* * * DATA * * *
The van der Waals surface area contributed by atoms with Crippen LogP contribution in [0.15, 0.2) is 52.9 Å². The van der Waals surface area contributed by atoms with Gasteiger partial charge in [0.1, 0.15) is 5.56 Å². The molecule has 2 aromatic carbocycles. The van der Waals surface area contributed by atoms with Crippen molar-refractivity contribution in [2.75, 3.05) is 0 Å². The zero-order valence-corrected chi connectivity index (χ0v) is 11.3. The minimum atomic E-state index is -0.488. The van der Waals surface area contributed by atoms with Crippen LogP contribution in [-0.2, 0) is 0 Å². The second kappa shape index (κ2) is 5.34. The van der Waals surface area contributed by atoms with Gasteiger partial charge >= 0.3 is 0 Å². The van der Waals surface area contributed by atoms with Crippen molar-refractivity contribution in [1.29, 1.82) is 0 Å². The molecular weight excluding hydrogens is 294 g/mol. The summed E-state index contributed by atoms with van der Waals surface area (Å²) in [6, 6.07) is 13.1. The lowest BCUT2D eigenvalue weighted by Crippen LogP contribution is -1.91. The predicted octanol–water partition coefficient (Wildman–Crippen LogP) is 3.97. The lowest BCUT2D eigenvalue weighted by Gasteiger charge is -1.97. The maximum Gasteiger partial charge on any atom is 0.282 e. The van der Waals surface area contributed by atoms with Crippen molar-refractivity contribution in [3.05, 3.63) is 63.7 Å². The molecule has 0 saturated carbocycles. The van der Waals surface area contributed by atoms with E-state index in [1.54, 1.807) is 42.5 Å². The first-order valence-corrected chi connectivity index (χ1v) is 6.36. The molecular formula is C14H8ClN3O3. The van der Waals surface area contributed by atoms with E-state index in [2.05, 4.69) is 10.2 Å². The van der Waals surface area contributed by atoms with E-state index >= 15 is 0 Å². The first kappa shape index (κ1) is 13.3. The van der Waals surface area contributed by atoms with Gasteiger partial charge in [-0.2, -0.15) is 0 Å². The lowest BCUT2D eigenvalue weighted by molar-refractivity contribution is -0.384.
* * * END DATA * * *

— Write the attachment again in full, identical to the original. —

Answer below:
The van der Waals surface area contributed by atoms with Crippen LogP contribution in [0.15, 0.2) is 52.9 Å². The van der Waals surface area contributed by atoms with Gasteiger partial charge in [0.1, 0.15) is 5.56 Å². The molecule has 2 aromatic carbocycles. The van der Waals surface area contributed by atoms with Crippen molar-refractivity contribution in [2.75, 3.05) is 0 Å². The zero-order valence-corrected chi connectivity index (χ0v) is 11.3. The minimum atomic E-state index is -0.488. The van der Waals surface area contributed by atoms with Crippen LogP contribution in [-0.2, 0) is 0 Å². The second kappa shape index (κ2) is 5.34. The van der Waals surface area contributed by atoms with Gasteiger partial charge >= 0.3 is 0 Å². The van der Waals surface area contributed by atoms with Crippen molar-refractivity contribution in [1.29, 1.82) is 0 Å². The molecular weight excluding hydrogens is 294 g/mol. The summed E-state index contributed by atoms with van der Waals surface area (Å²) in [6, 6.07) is 13.1. The lowest BCUT2D eigenvalue weighted by Crippen LogP contribution is -1.91. The predicted octanol–water partition coefficient (Wildman–Crippen LogP) is 3.97. The lowest BCUT2D eigenvalue weighted by Gasteiger charge is -1.97. The maximum Gasteiger partial charge on any atom is 0.282 e. The van der Waals surface area contributed by atoms with Crippen molar-refractivity contribution in [3.05, 3.63) is 63.7 Å². The molecule has 0 saturated carbocycles. The van der Waals surface area contributed by atoms with E-state index in [1.54, 1.807) is 42.5 Å². The first-order valence-corrected chi connectivity index (χ1v) is 6.36. The molecular formula is C14H8ClN3O3. The van der Waals surface area contributed by atoms with E-state index in [2.05, 4.69) is 10.2 Å². The van der Waals surface area contributed by atoms with E-state index >= 15 is 0 Å². The first kappa shape index (κ1) is 13.3. The van der Waals surface area contributed by atoms with Gasteiger partial charge in [-0.2, -0.15) is 0 Å². The lowest BCUT2D eigenvalue weighted by molar-refractivity contribution is -0.384.